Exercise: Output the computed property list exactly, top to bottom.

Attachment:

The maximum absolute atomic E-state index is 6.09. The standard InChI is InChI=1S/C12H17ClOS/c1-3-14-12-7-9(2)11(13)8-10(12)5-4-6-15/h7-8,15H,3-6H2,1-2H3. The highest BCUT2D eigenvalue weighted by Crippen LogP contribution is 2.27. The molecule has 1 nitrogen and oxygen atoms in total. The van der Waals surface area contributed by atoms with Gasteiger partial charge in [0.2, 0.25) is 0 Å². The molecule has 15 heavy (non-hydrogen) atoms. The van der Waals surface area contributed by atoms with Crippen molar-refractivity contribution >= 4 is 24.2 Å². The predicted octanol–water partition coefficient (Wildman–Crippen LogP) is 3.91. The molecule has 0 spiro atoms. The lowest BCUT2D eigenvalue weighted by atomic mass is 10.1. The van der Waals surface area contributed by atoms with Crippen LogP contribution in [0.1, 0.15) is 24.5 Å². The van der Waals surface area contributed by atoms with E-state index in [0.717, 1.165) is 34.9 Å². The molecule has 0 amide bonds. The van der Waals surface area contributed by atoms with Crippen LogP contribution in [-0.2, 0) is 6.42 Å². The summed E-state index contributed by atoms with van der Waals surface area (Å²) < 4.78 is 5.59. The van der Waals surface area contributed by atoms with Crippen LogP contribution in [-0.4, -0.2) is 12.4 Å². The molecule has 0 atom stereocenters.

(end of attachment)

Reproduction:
The maximum absolute atomic E-state index is 6.09. The standard InChI is InChI=1S/C12H17ClOS/c1-3-14-12-7-9(2)11(13)8-10(12)5-4-6-15/h7-8,15H,3-6H2,1-2H3. The highest BCUT2D eigenvalue weighted by Crippen LogP contribution is 2.27. The molecule has 1 nitrogen and oxygen atoms in total. The van der Waals surface area contributed by atoms with Gasteiger partial charge in [0.2, 0.25) is 0 Å². The molecule has 15 heavy (non-hydrogen) atoms. The van der Waals surface area contributed by atoms with Crippen molar-refractivity contribution >= 4 is 24.2 Å². The predicted octanol–water partition coefficient (Wildman–Crippen LogP) is 3.91. The molecule has 0 spiro atoms. The lowest BCUT2D eigenvalue weighted by atomic mass is 10.1. The van der Waals surface area contributed by atoms with Crippen LogP contribution in [0.1, 0.15) is 24.5 Å². The van der Waals surface area contributed by atoms with E-state index in [0.717, 1.165) is 34.9 Å². The molecule has 0 amide bonds. The van der Waals surface area contributed by atoms with Crippen LogP contribution in [-0.2, 0) is 6.42 Å². The summed E-state index contributed by atoms with van der Waals surface area (Å²) < 4.78 is 5.59. The van der Waals surface area contributed by atoms with Crippen LogP contribution in [-0.4, -0.2) is 12.4 Å². The molecule has 0 atom stereocenters.